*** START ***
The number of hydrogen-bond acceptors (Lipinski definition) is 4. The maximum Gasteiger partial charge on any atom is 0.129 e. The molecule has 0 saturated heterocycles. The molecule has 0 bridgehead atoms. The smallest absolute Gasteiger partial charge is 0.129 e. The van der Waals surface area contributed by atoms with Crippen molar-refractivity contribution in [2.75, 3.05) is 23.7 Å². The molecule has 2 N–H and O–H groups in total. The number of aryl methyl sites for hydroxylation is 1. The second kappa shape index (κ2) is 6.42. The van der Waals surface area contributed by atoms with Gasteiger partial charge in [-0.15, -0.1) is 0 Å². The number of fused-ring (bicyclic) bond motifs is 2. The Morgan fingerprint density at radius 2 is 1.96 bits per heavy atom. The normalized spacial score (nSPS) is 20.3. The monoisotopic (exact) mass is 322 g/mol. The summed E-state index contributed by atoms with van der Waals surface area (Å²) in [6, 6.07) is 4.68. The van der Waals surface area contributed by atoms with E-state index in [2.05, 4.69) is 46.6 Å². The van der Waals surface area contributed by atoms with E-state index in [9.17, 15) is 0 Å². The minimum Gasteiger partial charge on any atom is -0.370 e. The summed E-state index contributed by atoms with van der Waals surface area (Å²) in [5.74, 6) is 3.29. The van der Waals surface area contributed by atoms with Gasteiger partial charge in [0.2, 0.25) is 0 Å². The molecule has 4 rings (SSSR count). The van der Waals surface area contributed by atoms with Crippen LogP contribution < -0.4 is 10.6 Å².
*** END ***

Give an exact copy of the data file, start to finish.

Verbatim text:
The number of hydrogen-bond acceptors (Lipinski definition) is 4. The maximum Gasteiger partial charge on any atom is 0.129 e. The molecule has 0 saturated heterocycles. The molecule has 0 bridgehead atoms. The smallest absolute Gasteiger partial charge is 0.129 e. The van der Waals surface area contributed by atoms with Crippen molar-refractivity contribution in [2.75, 3.05) is 23.7 Å². The molecule has 2 N–H and O–H groups in total. The number of aryl methyl sites for hydroxylation is 1. The second kappa shape index (κ2) is 6.42. The van der Waals surface area contributed by atoms with Gasteiger partial charge in [-0.15, -0.1) is 0 Å². The number of fused-ring (bicyclic) bond motifs is 2. The Morgan fingerprint density at radius 2 is 1.96 bits per heavy atom. The normalized spacial score (nSPS) is 20.3. The monoisotopic (exact) mass is 322 g/mol. The summed E-state index contributed by atoms with van der Waals surface area (Å²) in [6, 6.07) is 4.68. The van der Waals surface area contributed by atoms with E-state index in [2.05, 4.69) is 46.6 Å². The van der Waals surface area contributed by atoms with E-state index in [9.17, 15) is 0 Å². The minimum Gasteiger partial charge on any atom is -0.370 e. The summed E-state index contributed by atoms with van der Waals surface area (Å²) in [5.74, 6) is 3.29. The van der Waals surface area contributed by atoms with Gasteiger partial charge in [0.2, 0.25) is 0 Å². The molecule has 4 rings (SSSR count). The van der Waals surface area contributed by atoms with Crippen LogP contribution < -0.4 is 10.6 Å².